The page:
Dr Geoffrey Hinton is leaving Google. The neural networks pioneer is stepping down partly because he wants to freely express his views on the dangers of AI without limit. Hinton considers the emanation of true digital intelligence an “existential risk” to society.

Hinton says he partially regrets his contribution to the development of artificial intelligence. “I console myself with the normal excuse: If I hadn’t done it, somebody else would have,” Hinton told The New York Times.

The academic (75) has been involved in the development of artificial intelligence since 1972, when he found that AI tech could benefit from neural networks. These networks mimic the function of the human brain in the sense that they consist of interconnected processors, making the entire network “trainable” based on input. Chatbots like ChatGPT have used this method to develop the ability to communicate in a ‘humanlike’ way, even though the technology is still evolving.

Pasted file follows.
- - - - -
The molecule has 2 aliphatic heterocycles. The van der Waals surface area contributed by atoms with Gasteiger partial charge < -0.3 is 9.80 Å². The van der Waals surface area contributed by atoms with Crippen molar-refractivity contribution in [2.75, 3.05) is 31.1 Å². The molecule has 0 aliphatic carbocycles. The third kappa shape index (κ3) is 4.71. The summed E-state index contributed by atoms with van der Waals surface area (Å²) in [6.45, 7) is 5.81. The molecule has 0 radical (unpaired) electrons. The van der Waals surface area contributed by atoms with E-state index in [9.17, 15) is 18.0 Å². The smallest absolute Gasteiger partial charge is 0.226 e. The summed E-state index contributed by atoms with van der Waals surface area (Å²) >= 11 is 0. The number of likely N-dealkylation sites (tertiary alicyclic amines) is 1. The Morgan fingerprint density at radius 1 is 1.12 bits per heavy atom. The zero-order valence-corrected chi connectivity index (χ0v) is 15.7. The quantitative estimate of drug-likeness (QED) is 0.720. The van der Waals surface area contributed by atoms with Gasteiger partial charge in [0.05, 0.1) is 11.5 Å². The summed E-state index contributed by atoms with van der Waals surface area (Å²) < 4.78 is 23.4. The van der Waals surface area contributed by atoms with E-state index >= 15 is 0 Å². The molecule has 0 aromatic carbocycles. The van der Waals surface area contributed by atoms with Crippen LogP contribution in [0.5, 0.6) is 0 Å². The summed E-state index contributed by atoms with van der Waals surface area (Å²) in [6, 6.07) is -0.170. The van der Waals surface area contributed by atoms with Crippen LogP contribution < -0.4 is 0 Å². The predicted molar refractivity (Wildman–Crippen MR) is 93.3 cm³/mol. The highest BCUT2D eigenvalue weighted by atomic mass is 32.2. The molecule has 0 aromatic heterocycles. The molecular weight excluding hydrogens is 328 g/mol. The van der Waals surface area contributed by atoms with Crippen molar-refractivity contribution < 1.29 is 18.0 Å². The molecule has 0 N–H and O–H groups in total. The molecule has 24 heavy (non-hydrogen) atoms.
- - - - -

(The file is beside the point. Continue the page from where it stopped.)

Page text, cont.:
He sees the democratization of AI deployment as a worrisome development. “It’s hard to imagine how to prevent malicious actors from doing bad things with it,” he said. Hinton expressed his concerns about AI in a phone conversation with Google CEO Sundar Pichai, but did not expand on what exactly was said.

Hinton already spoke about the influence of AI in conversation with CBS in late March. At the time, he already had several warnings about using artificial intelligence, but stopped short of a definitive rebuke of the technology. Not too surprising, given his employment at Google at the time. The company has launched all sorts of AI initiatives, mainly in competition with OpenAI and thus its investor Microsoft.

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